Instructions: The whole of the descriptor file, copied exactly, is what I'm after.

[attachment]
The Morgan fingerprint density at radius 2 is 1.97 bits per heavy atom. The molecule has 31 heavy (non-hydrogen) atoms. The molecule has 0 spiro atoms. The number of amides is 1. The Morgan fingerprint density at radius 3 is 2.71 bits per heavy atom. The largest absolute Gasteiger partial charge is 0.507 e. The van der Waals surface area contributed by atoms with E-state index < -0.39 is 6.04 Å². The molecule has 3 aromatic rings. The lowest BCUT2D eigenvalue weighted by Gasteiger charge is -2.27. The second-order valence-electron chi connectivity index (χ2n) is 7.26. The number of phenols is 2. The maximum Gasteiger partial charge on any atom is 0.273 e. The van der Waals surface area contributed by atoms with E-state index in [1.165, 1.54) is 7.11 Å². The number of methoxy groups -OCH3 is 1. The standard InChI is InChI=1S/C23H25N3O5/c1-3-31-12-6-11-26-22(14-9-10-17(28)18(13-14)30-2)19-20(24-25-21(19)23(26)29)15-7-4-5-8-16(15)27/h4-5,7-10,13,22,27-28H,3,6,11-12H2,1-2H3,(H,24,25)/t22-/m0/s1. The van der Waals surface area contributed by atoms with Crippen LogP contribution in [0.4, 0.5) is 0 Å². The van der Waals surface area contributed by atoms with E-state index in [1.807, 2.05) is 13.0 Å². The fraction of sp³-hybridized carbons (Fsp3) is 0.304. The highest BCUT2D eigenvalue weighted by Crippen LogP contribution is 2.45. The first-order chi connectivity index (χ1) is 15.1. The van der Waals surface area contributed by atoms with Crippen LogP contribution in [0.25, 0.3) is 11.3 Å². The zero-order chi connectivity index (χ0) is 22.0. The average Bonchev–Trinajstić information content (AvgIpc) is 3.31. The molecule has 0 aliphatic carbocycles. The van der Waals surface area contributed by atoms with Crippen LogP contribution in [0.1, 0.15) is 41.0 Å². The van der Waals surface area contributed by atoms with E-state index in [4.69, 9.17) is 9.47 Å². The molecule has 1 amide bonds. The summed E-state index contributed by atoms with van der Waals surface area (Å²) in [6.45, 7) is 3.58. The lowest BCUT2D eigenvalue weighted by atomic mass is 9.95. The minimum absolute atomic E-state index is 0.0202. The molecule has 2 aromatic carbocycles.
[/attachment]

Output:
The Morgan fingerprint density at radius 2 is 1.97 bits per heavy atom. The molecule has 31 heavy (non-hydrogen) atoms. The molecule has 0 spiro atoms. The number of amides is 1. The Morgan fingerprint density at radius 3 is 2.71 bits per heavy atom. The largest absolute Gasteiger partial charge is 0.507 e. The van der Waals surface area contributed by atoms with E-state index < -0.39 is 6.04 Å². The molecule has 3 aromatic rings. The lowest BCUT2D eigenvalue weighted by Gasteiger charge is -2.27. The second-order valence-electron chi connectivity index (χ2n) is 7.26. The number of phenols is 2. The maximum Gasteiger partial charge on any atom is 0.273 e. The van der Waals surface area contributed by atoms with E-state index in [1.165, 1.54) is 7.11 Å². The number of methoxy groups -OCH3 is 1. The standard InChI is InChI=1S/C23H25N3O5/c1-3-31-12-6-11-26-22(14-9-10-17(28)18(13-14)30-2)19-20(24-25-21(19)23(26)29)15-7-4-5-8-16(15)27/h4-5,7-10,13,22,27-28H,3,6,11-12H2,1-2H3,(H,24,25)/t22-/m0/s1. The van der Waals surface area contributed by atoms with Crippen LogP contribution in [0.4, 0.5) is 0 Å². The van der Waals surface area contributed by atoms with E-state index in [1.807, 2.05) is 13.0 Å². The fraction of sp³-hybridized carbons (Fsp3) is 0.304. The highest BCUT2D eigenvalue weighted by Crippen LogP contribution is 2.45. The first-order chi connectivity index (χ1) is 15.1. The van der Waals surface area contributed by atoms with Crippen LogP contribution in [0.25, 0.3) is 11.3 Å². The zero-order chi connectivity index (χ0) is 22.0. The average Bonchev–Trinajstić information content (AvgIpc) is 3.31. The molecule has 0 aliphatic carbocycles. The van der Waals surface area contributed by atoms with Crippen LogP contribution in [0.1, 0.15) is 41.0 Å². The van der Waals surface area contributed by atoms with E-state index in [4.69, 9.17) is 9.47 Å². The molecule has 1 amide bonds. The summed E-state index contributed by atoms with van der Waals surface area (Å²) in [6.45, 7) is 3.58. The lowest BCUT2D eigenvalue weighted by atomic mass is 9.95. The minimum absolute atomic E-state index is 0.0202. The molecule has 2 aromatic carbocycles.